Deal 'could give Belfast a decade of investment'
A deal for Belfast could see a decade of investment to help boost and improve the region, it has been claimed.
Chancellor Philip Hammond revealed that a consultation will now begin into a "City Deal" for Belfast.
That could give Belfast additional devolved powers with greater control over the spending of public money and over transport and investment.
Lord Mayor of Belfast Nuala McAllister said the deal "would be a 10-year investment plan to improve infrastructure in the region, develop innovation and skills, and attract more and better jobs".
Neil Gibson, chief economist with EY Ireland, said the "specific mention of a Belfast City Deal was welcome and will add impetus to the work already underway to shape and focus such a deal".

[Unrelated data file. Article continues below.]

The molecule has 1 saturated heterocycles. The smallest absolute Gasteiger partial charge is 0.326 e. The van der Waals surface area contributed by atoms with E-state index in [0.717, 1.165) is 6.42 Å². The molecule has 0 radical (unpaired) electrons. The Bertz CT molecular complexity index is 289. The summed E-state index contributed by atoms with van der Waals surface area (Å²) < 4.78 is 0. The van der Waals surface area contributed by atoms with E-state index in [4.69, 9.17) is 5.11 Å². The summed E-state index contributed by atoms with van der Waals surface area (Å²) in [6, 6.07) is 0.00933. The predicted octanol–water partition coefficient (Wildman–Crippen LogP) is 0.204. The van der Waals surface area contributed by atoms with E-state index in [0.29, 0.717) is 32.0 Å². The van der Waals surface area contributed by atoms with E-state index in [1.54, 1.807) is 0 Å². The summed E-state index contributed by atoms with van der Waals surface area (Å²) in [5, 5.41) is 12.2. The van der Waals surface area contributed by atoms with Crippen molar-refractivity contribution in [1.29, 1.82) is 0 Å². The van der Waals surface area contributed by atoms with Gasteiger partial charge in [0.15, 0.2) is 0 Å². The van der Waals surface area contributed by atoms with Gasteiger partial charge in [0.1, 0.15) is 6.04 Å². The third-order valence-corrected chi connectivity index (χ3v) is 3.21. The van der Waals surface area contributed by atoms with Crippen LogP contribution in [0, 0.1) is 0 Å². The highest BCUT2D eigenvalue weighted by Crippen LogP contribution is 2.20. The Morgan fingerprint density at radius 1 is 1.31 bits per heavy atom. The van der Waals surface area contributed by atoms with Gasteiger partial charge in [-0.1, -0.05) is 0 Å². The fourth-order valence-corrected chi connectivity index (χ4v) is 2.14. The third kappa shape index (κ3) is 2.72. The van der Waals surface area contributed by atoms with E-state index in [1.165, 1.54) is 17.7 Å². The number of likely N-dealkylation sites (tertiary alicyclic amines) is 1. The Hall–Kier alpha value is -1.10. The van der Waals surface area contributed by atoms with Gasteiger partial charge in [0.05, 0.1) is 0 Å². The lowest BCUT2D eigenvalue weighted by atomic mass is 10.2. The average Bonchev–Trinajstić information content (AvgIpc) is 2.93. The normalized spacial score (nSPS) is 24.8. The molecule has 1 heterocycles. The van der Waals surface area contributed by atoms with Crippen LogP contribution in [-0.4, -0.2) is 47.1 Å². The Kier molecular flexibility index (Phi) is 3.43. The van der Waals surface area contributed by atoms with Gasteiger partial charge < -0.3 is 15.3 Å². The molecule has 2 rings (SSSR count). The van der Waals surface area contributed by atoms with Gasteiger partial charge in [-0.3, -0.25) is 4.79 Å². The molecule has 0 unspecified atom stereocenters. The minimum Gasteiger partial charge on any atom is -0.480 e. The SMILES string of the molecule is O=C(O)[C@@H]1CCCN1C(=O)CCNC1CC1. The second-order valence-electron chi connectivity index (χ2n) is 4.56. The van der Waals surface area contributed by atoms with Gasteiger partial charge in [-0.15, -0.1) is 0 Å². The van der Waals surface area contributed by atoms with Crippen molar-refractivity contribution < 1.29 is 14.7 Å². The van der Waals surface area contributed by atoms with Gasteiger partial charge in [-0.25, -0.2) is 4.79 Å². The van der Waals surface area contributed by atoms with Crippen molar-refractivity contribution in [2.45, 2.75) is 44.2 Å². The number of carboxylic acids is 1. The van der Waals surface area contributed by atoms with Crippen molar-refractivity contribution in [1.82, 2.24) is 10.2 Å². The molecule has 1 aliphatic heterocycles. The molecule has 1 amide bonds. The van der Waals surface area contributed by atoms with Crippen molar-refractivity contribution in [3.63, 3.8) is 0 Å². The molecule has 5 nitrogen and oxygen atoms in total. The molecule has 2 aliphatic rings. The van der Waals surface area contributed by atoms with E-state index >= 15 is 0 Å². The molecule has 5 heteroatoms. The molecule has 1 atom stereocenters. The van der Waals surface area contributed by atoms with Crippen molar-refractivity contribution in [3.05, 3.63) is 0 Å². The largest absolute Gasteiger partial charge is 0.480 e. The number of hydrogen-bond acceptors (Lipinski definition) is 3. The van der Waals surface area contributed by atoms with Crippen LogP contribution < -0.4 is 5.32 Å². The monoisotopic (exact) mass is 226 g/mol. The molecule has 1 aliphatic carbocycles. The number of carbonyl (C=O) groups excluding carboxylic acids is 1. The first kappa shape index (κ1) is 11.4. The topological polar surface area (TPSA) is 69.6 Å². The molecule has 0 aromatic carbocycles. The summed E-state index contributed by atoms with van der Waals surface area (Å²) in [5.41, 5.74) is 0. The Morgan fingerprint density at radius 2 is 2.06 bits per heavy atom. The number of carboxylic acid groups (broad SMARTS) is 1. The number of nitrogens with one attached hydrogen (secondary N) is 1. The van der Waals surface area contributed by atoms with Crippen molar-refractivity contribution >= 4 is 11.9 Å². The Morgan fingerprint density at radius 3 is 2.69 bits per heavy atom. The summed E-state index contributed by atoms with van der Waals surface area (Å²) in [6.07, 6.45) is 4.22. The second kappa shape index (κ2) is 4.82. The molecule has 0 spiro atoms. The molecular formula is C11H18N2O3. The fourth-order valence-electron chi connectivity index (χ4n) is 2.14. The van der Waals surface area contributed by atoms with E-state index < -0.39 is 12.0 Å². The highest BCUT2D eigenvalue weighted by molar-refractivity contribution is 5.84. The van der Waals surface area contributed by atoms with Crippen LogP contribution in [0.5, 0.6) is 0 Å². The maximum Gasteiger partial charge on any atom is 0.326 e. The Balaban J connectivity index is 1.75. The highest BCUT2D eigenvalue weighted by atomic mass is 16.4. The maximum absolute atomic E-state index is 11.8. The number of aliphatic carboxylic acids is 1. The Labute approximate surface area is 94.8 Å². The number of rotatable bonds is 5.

But he said that "it is important to remember this is a deal, not a no-strings-attached pot of money".
Mr Gibson added: "It requires careful agreement as to what is funded and how the performance of those investments are measured. The requirement will be investments that deliver a tangible return.
"In Britain many of the deals focus on the transfer of powers, many of which already reside with devolved governments, so if and when Stormont returns it will have an influence on the particular nature of the Belfast deal." But SDLP leader Colum Eastwood said it was "shocking" that the Chancellor had "completely ignored" Londonderry.
That was reiterated by Retail NI chief executive Glyn Roberts.
"Retail NI has long championed the need for City Deals for Belfast and Londonderry and we welcome the Chancellor's green light of negotiations for a Belfast deal," he said.
"However, we are disappointed and surprised that a city deal for Londonderry was not included."
But David Armstrong, PwC partner in Belfast, said that with Belfast slipping down its poll of the top cities to live and work in the UK, "moving towards a City Deal for Belfast should provide the city with a more cohesive set of levers to boost competitiveness across the entire region where Northern Ireland is already struggling to grow productivity that is still languishing around pre-recession levels".